MACBETH – Adelaide University Theatre Guild

MACBETH – Adelaide University Theatre Guild

Reviewed by Fran Edwards

August 2011

Shakespeare's shortest tragedy may be based on real characters, but it is not historically accurate! Why the bard decided to make Macbeth a villain we shall probably never know, but the real Macbeth (who was respected and loved by all accounts) is lost in the mists of time.

This tale of betrayal and ambition has stood the test of time, in all probability due to Shakespeare's innate understanding of human nature and its tragic flaws. Michael Eustice has directed a production which does justice to this wonderful play with a set, lighting and soundscape that set the scene beautifully. Michael Kumnick (design),  Alexander Ramsay (lights) and Sean Ormsby (sound) have combined their talents well.

Initially I thought this evocative set would be wasted as the witches were a distinct disappointment. Their unusual costumes could have been overlooked, though they added nothing to the characters , but the lack of diction and a sound track which they could barely be heard above did not bode well. However for anyone who knows they play well this is merely a hiccup.

All other characterisations are superb. Brant Eustice's Macbeth balances his ambition and remorse giving us a fully realised character, matched beautifully by Amanda Schillabeer as Lady Macbeth. Schillabeer avoids the caricature portrayal so often given and shows depth and passion. Simon Davey is impressive as Macduff handling the difficult range of emotions and remaining credible.

An interesting twist is a very different Porter played by Emily Branford, who wrings every drop of comedy from that scene, as well as filling other small roles. Other memorable roles are Duncan played with strength by Eddie Knight, a sensitive Malcolm (Joshua Coldwell), a Ross with depth (Jamie Wright) and especially Banquo played with substance and insight by Michael Kumnick.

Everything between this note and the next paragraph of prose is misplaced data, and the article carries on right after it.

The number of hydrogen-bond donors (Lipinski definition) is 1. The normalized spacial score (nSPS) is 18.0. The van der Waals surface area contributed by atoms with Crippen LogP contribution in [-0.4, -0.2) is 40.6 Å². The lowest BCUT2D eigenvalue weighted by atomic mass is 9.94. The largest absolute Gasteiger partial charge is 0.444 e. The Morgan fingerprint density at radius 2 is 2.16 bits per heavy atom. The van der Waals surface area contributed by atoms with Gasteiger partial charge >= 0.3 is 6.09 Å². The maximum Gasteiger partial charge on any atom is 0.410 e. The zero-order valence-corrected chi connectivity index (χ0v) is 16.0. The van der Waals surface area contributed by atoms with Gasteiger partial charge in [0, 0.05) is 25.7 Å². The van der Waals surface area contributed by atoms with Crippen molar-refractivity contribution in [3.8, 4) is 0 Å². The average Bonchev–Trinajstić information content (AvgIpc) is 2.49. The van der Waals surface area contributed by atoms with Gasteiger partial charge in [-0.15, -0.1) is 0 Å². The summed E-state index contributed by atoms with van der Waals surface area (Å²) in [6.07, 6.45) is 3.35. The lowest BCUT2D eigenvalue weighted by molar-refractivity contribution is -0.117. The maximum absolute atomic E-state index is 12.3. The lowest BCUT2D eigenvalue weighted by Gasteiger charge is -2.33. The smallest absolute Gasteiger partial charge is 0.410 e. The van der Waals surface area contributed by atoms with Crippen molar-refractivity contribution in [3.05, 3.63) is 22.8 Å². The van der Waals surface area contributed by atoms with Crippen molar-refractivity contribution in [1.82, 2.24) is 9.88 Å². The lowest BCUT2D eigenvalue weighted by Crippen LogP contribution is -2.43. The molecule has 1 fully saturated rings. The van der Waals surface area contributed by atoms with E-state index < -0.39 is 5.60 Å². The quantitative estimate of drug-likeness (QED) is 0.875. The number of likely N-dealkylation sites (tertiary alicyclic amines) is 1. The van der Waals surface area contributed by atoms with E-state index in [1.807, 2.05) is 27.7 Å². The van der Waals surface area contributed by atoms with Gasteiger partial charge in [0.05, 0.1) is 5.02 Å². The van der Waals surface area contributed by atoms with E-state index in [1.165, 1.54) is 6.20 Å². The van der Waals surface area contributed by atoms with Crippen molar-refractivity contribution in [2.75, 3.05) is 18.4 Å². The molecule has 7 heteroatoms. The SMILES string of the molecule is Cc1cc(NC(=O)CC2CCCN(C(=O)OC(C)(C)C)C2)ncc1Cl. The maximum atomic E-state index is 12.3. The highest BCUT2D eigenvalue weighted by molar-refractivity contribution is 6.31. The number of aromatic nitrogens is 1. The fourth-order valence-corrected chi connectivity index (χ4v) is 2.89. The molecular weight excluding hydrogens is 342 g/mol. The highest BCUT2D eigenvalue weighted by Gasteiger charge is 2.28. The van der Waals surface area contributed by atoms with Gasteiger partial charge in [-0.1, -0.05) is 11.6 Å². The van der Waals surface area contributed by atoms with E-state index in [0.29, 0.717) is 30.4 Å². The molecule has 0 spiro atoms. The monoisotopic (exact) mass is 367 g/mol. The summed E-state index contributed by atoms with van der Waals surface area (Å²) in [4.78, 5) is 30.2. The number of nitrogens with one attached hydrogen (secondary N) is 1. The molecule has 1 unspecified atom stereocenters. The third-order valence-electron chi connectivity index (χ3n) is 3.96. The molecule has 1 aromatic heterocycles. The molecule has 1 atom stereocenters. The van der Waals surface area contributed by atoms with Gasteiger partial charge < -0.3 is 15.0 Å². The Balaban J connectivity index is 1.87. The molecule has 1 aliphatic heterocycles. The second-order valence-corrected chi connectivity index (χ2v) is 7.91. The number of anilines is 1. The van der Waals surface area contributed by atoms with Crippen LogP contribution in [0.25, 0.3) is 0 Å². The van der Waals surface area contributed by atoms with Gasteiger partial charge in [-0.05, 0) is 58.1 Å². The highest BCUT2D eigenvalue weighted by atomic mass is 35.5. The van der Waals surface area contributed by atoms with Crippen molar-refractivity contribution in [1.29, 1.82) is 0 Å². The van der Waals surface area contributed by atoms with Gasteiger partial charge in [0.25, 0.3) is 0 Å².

Mari Nield and Joseph Salcedo Storer as Lady and son of Macduff, play the Macduff castle scene well, it is not just brutal or just played for pathos as so often happens.

Lucy Sutherland and Karen Burns do well as the young princes Fleance and Donalbain, and Geoff Dawes is solid as Seyton. Sterling support comes from Andrew DowlingTony Sampson, Hannah Dimmock, Sarah Cullinan, Matt Scales and Rebekah Kraft filling out the other roles and minor parts. Apart from the anomaly of the witches costumes, the unusual mix of styles seemed to work and definitely did not detract.

If it were not for the small matter of the witches, I would be tempted to say this is possibly the best Macbeth I have seen, and I have seen quite a few.  Tickets I think will be at a premium.

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This production was reviewed by:

Fran Edwards
Fran Edwards
Involved in theatre since the mid 70’s. Acting, directing, costume design, back stage and more recently reviewer. Fran has experience in most aspects of theatre and an interest in Youth Theatre. Fran was a former TASA president (12yrs) has been a reviewer for 14 years.

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